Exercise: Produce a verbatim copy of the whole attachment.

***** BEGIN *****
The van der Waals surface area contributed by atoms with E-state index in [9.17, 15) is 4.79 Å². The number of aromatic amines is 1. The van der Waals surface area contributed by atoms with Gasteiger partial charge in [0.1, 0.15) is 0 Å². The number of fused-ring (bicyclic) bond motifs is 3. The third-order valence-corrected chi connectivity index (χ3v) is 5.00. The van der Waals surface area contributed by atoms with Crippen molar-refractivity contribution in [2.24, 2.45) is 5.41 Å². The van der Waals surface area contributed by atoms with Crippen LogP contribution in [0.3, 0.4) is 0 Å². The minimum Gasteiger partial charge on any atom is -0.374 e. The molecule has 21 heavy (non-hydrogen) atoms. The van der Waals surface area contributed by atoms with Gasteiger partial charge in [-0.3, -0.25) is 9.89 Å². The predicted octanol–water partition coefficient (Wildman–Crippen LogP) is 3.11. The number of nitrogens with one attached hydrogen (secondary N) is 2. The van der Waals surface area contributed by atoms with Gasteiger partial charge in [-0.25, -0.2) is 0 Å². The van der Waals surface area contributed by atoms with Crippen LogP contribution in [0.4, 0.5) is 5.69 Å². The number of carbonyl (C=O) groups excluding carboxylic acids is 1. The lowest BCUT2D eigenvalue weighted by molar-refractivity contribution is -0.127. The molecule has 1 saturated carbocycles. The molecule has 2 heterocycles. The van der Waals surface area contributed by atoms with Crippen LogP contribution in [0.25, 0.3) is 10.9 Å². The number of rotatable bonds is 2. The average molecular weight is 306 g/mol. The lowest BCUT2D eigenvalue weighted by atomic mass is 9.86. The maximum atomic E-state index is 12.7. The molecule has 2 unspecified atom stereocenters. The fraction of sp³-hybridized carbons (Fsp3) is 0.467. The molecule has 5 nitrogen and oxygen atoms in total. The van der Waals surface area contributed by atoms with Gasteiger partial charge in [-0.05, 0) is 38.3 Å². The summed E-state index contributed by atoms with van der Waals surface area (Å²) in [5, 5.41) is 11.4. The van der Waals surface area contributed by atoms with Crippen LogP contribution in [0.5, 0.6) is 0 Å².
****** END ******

The van der Waals surface area contributed by atoms with E-state index in [9.17, 15) is 4.79 Å². The number of aromatic amines is 1. The van der Waals surface area contributed by atoms with Gasteiger partial charge in [0.1, 0.15) is 0 Å². The number of fused-ring (bicyclic) bond motifs is 3. The third-order valence-corrected chi connectivity index (χ3v) is 5.00. The van der Waals surface area contributed by atoms with Crippen molar-refractivity contribution in [2.24, 2.45) is 5.41 Å². The van der Waals surface area contributed by atoms with Crippen LogP contribution in [0.3, 0.4) is 0 Å². The minimum Gasteiger partial charge on any atom is -0.374 e. The molecule has 21 heavy (non-hydrogen) atoms. The van der Waals surface area contributed by atoms with Gasteiger partial charge in [-0.3, -0.25) is 9.89 Å². The predicted octanol–water partition coefficient (Wildman–Crippen LogP) is 3.11. The number of nitrogens with one attached hydrogen (secondary N) is 2. The van der Waals surface area contributed by atoms with Gasteiger partial charge in [-0.25, -0.2) is 0 Å². The van der Waals surface area contributed by atoms with Crippen LogP contribution in [0.4, 0.5) is 5.69 Å². The number of carbonyl (C=O) groups excluding carboxylic acids is 1. The lowest BCUT2D eigenvalue weighted by molar-refractivity contribution is -0.127. The molecule has 1 saturated carbocycles. The molecule has 2 heterocycles. The van der Waals surface area contributed by atoms with Crippen LogP contribution in [0.25, 0.3) is 10.9 Å². The number of rotatable bonds is 2. The average molecular weight is 306 g/mol. The lowest BCUT2D eigenvalue weighted by atomic mass is 9.86. The maximum atomic E-state index is 12.7. The molecule has 2 unspecified atom stereocenters. The fraction of sp³-hybridized carbons (Fsp3) is 0.467. The molecule has 5 nitrogen and oxygen atoms in total. The van der Waals surface area contributed by atoms with Gasteiger partial charge in [-0.05, 0) is 38.3 Å². The summed E-state index contributed by atoms with van der Waals surface area (Å²) in [5, 5.41) is 11.4. The van der Waals surface area contributed by atoms with Crippen LogP contribution in [0.5, 0.6) is 0 Å².